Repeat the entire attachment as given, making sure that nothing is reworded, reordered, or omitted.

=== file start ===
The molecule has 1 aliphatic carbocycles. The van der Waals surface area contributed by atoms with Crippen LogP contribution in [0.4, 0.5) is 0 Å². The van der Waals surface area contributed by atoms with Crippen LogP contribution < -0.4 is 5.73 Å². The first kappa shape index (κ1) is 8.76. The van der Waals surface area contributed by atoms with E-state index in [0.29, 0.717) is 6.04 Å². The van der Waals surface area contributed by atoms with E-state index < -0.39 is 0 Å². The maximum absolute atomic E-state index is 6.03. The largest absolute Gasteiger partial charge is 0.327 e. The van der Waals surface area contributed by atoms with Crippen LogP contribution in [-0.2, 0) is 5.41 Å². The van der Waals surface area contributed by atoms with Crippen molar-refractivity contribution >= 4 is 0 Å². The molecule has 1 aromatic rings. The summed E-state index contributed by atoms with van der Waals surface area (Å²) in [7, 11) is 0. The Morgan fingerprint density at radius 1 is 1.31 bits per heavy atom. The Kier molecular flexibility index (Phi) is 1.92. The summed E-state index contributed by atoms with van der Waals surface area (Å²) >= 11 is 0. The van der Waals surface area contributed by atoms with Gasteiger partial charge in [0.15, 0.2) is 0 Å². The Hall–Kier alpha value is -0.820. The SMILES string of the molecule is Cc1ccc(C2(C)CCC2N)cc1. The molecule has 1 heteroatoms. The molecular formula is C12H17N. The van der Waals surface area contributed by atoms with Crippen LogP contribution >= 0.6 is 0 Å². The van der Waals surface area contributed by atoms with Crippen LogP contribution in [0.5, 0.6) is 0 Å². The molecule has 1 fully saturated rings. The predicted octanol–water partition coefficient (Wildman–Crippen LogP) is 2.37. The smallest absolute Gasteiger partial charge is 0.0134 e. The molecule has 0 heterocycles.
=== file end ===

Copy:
The molecule has 1 aliphatic carbocycles. The van der Waals surface area contributed by atoms with Crippen LogP contribution in [0.4, 0.5) is 0 Å². The van der Waals surface area contributed by atoms with Crippen LogP contribution < -0.4 is 5.73 Å². The first kappa shape index (κ1) is 8.76. The van der Waals surface area contributed by atoms with E-state index in [0.29, 0.717) is 6.04 Å². The van der Waals surface area contributed by atoms with E-state index < -0.39 is 0 Å². The maximum absolute atomic E-state index is 6.03. The largest absolute Gasteiger partial charge is 0.327 e. The van der Waals surface area contributed by atoms with Crippen LogP contribution in [-0.2, 0) is 5.41 Å². The van der Waals surface area contributed by atoms with Crippen molar-refractivity contribution >= 4 is 0 Å². The molecule has 1 aromatic rings. The summed E-state index contributed by atoms with van der Waals surface area (Å²) in [7, 11) is 0. The Morgan fingerprint density at radius 1 is 1.31 bits per heavy atom. The Kier molecular flexibility index (Phi) is 1.92. The summed E-state index contributed by atoms with van der Waals surface area (Å²) >= 11 is 0. The van der Waals surface area contributed by atoms with Gasteiger partial charge in [0.15, 0.2) is 0 Å². The Hall–Kier alpha value is -0.820. The SMILES string of the molecule is Cc1ccc(C2(C)CCC2N)cc1. The molecule has 1 heteroatoms. The molecular formula is C12H17N. The van der Waals surface area contributed by atoms with Crippen LogP contribution >= 0.6 is 0 Å². The van der Waals surface area contributed by atoms with Crippen LogP contribution in [0.5, 0.6) is 0 Å². The molecule has 1 fully saturated rings. The predicted octanol–water partition coefficient (Wildman–Crippen LogP) is 2.37. The smallest absolute Gasteiger partial charge is 0.0134 e. The molecule has 0 heterocycles.